Regional peace best suits Oz’s security needs

By Du Jifeng Source:Global Times Published: 2016/8/7 21:53:39

Illustration: Liu Rui/GT


Half a month after the arbitral tribunal in the Hague ruled against China over the South China Sea disputes, Australia inked a joint statement with the US and Japan, urging China to abide by the arbitration panel's decision. Considering the close Beijing-Canberra economic ties, Australia's intervention in the South China Sea is surprising to many.

In fact, Australia's foreign policy is determined by its diplomatic traditions and national interests. No matter which party is in office, Canberra has always taken a stance accordant with the US on a number of international affairs, and this diplomatic tradition has lasted for decades. Therefore, at a time when the Pentagon stirs up troubles in the South China Sea, the Australian government, in an attempt to pander to its ally, follows suit and involves itself in the disputes regardless of China's interests.

Security is another significant reason that Canberra has stepped into the disputed waters. Surrounded by sea, Australia is particularly sensitive to the security of maritime passage.

The South China Sea is one of the most important lifelines to this maritime state. Any activity in the South China Sea can immediately draw the attention of Canberra, as it has been paying close attention to China's growing military power and reclamation of some islands in the sea. From Australia's perspective, the arbitration is closely related to its domestic and overseas interests.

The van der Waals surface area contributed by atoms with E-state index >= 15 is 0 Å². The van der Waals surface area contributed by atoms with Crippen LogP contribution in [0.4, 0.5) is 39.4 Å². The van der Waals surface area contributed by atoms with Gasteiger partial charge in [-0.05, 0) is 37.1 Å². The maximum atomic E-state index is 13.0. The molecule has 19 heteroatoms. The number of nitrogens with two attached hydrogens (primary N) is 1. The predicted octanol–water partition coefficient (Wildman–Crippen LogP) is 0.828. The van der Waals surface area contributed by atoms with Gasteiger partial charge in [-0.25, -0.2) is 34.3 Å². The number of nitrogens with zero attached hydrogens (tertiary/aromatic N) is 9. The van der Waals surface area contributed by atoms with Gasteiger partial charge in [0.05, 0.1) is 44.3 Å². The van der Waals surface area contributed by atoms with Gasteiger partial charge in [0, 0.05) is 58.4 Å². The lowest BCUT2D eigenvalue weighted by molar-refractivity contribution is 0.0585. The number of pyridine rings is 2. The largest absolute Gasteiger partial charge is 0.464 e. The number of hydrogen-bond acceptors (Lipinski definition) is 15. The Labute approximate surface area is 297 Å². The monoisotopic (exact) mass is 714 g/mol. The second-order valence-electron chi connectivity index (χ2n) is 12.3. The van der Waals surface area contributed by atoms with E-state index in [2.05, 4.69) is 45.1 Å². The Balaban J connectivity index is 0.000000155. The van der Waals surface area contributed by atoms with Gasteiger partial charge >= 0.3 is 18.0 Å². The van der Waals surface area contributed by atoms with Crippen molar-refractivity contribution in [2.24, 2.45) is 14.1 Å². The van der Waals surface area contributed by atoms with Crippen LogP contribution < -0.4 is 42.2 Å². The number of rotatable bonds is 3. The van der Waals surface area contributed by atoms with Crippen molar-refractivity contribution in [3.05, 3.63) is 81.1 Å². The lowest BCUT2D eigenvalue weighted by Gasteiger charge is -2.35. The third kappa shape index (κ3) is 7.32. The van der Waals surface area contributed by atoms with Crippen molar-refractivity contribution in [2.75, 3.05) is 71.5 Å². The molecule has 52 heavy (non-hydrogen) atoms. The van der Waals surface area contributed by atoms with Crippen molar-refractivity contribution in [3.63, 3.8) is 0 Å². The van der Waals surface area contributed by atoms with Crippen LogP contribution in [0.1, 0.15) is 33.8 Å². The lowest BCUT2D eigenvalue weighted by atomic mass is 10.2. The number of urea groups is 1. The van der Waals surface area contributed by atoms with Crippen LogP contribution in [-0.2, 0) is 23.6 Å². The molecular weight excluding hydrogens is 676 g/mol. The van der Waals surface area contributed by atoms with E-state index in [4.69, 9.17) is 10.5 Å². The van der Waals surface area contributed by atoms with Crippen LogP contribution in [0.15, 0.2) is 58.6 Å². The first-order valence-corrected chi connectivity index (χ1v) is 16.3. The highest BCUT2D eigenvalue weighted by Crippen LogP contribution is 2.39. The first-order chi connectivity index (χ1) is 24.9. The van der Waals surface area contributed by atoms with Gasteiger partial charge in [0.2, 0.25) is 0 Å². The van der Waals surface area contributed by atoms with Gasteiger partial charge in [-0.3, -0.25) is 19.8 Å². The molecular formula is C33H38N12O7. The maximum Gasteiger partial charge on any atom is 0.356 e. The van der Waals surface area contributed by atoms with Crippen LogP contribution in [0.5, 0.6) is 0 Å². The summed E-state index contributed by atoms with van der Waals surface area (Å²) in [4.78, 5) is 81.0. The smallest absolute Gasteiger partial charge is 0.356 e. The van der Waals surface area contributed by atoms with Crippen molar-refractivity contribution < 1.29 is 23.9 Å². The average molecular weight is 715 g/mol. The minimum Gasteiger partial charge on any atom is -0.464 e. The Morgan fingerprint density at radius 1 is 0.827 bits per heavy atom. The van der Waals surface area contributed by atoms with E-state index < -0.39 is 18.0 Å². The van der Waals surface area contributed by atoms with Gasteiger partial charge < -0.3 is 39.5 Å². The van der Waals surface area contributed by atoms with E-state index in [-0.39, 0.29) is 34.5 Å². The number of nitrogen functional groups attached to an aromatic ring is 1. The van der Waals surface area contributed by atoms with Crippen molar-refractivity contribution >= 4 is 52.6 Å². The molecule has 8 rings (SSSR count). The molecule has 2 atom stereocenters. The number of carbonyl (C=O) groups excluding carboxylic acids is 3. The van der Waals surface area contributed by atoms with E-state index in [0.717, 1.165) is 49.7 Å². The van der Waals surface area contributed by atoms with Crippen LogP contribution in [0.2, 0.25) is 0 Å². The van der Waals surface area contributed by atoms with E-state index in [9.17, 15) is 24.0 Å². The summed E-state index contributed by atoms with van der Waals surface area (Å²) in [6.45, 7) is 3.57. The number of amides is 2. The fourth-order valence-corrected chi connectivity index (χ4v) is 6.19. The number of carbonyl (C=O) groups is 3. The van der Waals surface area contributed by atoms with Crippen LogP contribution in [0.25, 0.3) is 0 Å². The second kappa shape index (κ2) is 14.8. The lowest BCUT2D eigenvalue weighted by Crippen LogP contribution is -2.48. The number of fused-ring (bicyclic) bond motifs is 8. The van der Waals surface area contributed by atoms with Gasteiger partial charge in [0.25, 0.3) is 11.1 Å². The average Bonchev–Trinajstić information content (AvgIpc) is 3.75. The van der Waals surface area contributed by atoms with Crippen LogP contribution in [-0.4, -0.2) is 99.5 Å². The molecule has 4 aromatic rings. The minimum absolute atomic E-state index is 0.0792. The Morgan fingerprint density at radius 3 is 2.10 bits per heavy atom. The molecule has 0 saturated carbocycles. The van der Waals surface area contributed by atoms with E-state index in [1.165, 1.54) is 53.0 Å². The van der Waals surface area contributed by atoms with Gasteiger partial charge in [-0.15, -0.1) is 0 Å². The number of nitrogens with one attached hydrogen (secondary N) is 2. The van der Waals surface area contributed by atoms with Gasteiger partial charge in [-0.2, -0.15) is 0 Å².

The Australian government is also attempting to gain bargaining chips for economic interests by pressuring China on the South China Sea issue. Although complementary in trade, Beijing and Canberra have an unbalanced trade structure. By pressuring China on political and security issues, Australia intends to achieve its economic aims.

Canberra's intervention will backfire. To begin with, sovereignty is more than a matter of dignity. Australia should never underestimate China's determination to safeguard its sovereignty in the South China Sea. Freedom of navigation has never been a problem in the South China Sea, so Australia should not worry.

In addition, the Australian government's utilitarianism will only exert a negative influence on the Beijing-Canberra economic cooperation. China has seen rapid development since the reform and opening-up, and consequentially Australia is increasingly dependent on China on the economic front. However, while it hitchhikes on China's rise for economic gains, Canberra courts Washington for security support at the cost of the former's interests. This will for sure upset Sino-Australian economic ties.

As an outsider of the South China Sea arbitration, Australia's intervention will not help find a peaceful solution to the disputes, but will create a confrontational environment instead. The US, Australia and Japan reiterated in the joint statement their commitment "to continue coordinating their respective assistance programs and to identify ways" to collaborate. Their interventions will only push up tensions and exert tremendous negative effects on regional peace and stability. 

To settle the disputes, direct contacts and negotiations are needed between China and the South China Sea claimants. Both sides should return to the right track of settling disputes through bilateral negotiations. Australia's security concerns will be gradually dispelled if the problem can be peacefully addressed between China and ASEAN countries. In addition, economic links may help stabilize and strengthen political ties. China and Australia may have more political and security cooperation, rather than confrontation if mutually beneficial economic ties can be further developed and strengthened between the two sides.

Above all, Australia should be aware that negotiations and cooperation, instead of intervention, are the most effective ways to settle the South China Sea disputes.

The author is a research fellow at the Institute of Asia-Pacific Studies of the Chinese Academy of Social Sciences.

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